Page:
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Mol Immunol. 2006 Mar;43(8):1065-79. Epub 2005 Aug 15.

Modulating apoptosis as a target for effective therapy.

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Laboratoire d'Immunologie Cellulaire et Tissulaire, U543 INSERM, Hôpital Pitié Salpêtrière, Bâtiment CERVI, 83 Bd de 1'Hôpital, 75013 Paris, France.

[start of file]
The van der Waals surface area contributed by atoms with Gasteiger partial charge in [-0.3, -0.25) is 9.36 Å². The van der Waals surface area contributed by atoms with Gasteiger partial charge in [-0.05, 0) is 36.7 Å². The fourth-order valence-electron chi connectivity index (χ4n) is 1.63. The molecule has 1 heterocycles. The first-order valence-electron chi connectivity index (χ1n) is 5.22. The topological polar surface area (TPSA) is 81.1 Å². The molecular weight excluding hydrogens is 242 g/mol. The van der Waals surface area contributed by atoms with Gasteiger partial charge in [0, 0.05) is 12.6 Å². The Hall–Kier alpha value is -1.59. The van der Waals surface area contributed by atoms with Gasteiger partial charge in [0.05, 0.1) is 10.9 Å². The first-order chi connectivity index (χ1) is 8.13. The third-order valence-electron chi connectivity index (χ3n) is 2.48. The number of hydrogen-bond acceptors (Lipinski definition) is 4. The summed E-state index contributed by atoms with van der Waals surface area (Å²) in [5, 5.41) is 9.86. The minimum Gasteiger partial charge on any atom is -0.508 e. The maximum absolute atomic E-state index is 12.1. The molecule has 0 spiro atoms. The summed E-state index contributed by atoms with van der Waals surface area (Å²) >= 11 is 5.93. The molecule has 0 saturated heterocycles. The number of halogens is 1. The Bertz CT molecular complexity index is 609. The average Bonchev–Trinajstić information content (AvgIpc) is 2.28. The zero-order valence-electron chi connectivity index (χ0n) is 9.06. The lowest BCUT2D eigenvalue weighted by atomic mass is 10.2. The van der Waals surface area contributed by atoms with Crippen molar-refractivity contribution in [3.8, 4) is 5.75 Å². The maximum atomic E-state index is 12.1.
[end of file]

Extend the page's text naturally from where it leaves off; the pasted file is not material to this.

Alterations in cell proliferation and cell death are essential determinants in the pathogenesis and progression of several diseases such as cancer, neurodegenerative disorders or autoimmune diseases among others. Complex networks of regulatory factors determine whether cells proliferate or die. Recent progress in understanding the molecular changes offer the possibility of specifically targeting molecules and pathways to achieve more effective and rational therapies. Drugs that target molecules involved in apoptosis are used as treatment against several diseases. Candidates such as TNF death receptor family, caspase inhibitors, antagonists of the p53-MDM2 interaction, NF-kappaB and PI3K pathways and Bcl-2 family members have been targeted as cancer cell killing agents. Moreover, apoptosis of tumor cells can also be achieved by targeting the inhibitor of apoptosis proteins, IAPs, in addition to the classical antiproliferative approach. Disruption of STAT activation and interferon beta therapy have been used as a treatment to prevent the progression of some autoimmune diseases. In models of Parkinson's, Alzheimer's and amyotrophic lateral sclerosis, blocking of Par-4 expression or function, as well as caspase activation, prevents neuronal cell death. Finally, it has been shown that gene therapy may be an encouraging approach for treatment of neurodegenerative disorders.

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